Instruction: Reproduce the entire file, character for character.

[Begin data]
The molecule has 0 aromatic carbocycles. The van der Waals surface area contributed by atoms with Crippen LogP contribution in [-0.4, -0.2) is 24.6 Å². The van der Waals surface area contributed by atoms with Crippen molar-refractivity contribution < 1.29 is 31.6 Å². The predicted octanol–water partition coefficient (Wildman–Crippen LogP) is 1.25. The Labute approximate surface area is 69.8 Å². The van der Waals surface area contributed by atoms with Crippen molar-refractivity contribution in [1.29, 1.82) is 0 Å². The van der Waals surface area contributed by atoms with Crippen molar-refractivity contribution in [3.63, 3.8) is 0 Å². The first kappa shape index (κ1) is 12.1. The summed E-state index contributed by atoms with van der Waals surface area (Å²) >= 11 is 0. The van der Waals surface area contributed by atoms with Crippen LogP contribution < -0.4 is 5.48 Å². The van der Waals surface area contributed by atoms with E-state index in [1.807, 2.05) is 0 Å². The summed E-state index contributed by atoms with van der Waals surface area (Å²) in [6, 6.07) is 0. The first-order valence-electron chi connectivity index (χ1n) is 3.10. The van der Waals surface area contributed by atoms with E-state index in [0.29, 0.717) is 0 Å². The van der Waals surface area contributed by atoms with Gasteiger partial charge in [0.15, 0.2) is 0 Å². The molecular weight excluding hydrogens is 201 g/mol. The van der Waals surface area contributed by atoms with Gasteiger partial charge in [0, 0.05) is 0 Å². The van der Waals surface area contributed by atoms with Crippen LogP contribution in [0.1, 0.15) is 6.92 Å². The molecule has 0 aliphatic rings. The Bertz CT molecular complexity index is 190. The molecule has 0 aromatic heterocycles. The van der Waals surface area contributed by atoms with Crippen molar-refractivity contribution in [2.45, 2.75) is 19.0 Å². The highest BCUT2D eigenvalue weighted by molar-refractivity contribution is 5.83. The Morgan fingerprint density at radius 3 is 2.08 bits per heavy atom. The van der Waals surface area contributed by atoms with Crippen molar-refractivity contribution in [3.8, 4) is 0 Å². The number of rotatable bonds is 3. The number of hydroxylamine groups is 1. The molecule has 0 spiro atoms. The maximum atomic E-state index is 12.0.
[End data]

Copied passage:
The molecule has 0 aromatic carbocycles. The van der Waals surface area contributed by atoms with Crippen LogP contribution in [-0.4, -0.2) is 24.6 Å². The van der Waals surface area contributed by atoms with Crippen molar-refractivity contribution < 1.29 is 31.6 Å². The predicted octanol–water partition coefficient (Wildman–Crippen LogP) is 1.25. The Labute approximate surface area is 69.8 Å². The van der Waals surface area contributed by atoms with Crippen molar-refractivity contribution in [1.29, 1.82) is 0 Å². The van der Waals surface area contributed by atoms with Crippen molar-refractivity contribution in [3.63, 3.8) is 0 Å². The first kappa shape index (κ1) is 12.1. The summed E-state index contributed by atoms with van der Waals surface area (Å²) >= 11 is 0. The van der Waals surface area contributed by atoms with Crippen LogP contribution < -0.4 is 5.48 Å². The van der Waals surface area contributed by atoms with E-state index in [1.807, 2.05) is 0 Å². The summed E-state index contributed by atoms with van der Waals surface area (Å²) in [6, 6.07) is 0. The first-order valence-electron chi connectivity index (χ1n) is 3.10. The van der Waals surface area contributed by atoms with E-state index in [0.29, 0.717) is 0 Å². The van der Waals surface area contributed by atoms with Gasteiger partial charge in [0.15, 0.2) is 0 Å². The molecular weight excluding hydrogens is 201 g/mol. The van der Waals surface area contributed by atoms with Gasteiger partial charge in [0, 0.05) is 0 Å². The van der Waals surface area contributed by atoms with Crippen LogP contribution in [0.1, 0.15) is 6.92 Å². The molecule has 0 aliphatic rings. The Bertz CT molecular complexity index is 190. The molecule has 0 aromatic heterocycles. The van der Waals surface area contributed by atoms with Crippen molar-refractivity contribution in [2.45, 2.75) is 19.0 Å². The highest BCUT2D eigenvalue weighted by molar-refractivity contribution is 5.83. The Morgan fingerprint density at radius 3 is 2.08 bits per heavy atom. The van der Waals surface area contributed by atoms with Crippen molar-refractivity contribution in [3.8, 4) is 0 Å². The number of rotatable bonds is 3. The number of hydroxylamine groups is 1. The molecule has 0 spiro atoms. The maximum atomic E-state index is 12.0.